Alleles and algorithms: the role of genetic analyses and remote sensing technology in an ant eradication program.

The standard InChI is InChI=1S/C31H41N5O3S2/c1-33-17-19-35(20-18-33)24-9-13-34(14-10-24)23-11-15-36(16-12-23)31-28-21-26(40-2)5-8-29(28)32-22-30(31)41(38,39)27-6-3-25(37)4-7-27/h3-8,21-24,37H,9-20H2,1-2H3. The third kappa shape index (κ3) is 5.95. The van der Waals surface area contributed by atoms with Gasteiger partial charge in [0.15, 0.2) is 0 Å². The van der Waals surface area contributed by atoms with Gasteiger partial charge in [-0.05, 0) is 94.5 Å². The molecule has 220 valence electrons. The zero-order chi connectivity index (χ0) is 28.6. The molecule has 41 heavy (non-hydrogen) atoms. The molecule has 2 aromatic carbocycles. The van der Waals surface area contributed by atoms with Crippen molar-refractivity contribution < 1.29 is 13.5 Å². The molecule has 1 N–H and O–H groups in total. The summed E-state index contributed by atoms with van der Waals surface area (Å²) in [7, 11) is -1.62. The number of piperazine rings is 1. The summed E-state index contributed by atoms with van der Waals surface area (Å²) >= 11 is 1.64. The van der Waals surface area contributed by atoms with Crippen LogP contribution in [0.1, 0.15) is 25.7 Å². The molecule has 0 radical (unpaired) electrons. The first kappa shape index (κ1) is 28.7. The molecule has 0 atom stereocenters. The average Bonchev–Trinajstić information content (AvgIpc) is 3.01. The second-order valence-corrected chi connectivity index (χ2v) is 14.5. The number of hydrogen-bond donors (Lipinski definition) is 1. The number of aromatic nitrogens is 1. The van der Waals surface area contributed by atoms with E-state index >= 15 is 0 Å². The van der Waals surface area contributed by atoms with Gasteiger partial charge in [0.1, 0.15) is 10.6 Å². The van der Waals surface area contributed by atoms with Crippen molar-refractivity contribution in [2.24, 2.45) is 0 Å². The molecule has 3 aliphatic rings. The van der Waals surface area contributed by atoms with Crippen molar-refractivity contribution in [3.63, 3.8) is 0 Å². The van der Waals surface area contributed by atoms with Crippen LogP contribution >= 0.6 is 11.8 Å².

Eradication programs for invasive ants are often hampered by a lack of effective tools to detect, contain and kill the pests. Among the range of tools employed in the course of a 20-year eradication program for red imported fire ant, Solenopsis invicta, in Australia, two of the most crucial for success are genetic analysis at both individual colony and population scales, and remote sensing for the detection of S. invicta mounds over large areas. Several genetic analyses are used by the program as an everyday operational tool to guide the eradication effort; for example, genotyping of the social form determines where and how far we need to search and treat, whereas nest relatedness derived from microsatellites aids in deciding when and where to target investigations into human-assisted movement of the pest. Microsatellite genotyping can determine the origin of new invasions into the country and has been used to verify the eradication of six distinct incursions of S. invicta in Australia, as well as demonstrating the pressure being exerted on the remaining Queensland population by the current eradication activities. Remote sensing played a key role in delimiting the extent of the S. invicta infestation in southeast Queensland in 2015, and in the future will assist in both delimitation and in verifying eradication of this ant in treatment areas as part of the proof of freedom process. Unquestionably, without these tools, the battle to eradicate S. invicta from Australia would be severely constrained, if not lost. These technologies may be applicable in management or eradication programs for S. invicta worldwide, and potentially for other invasive ant species.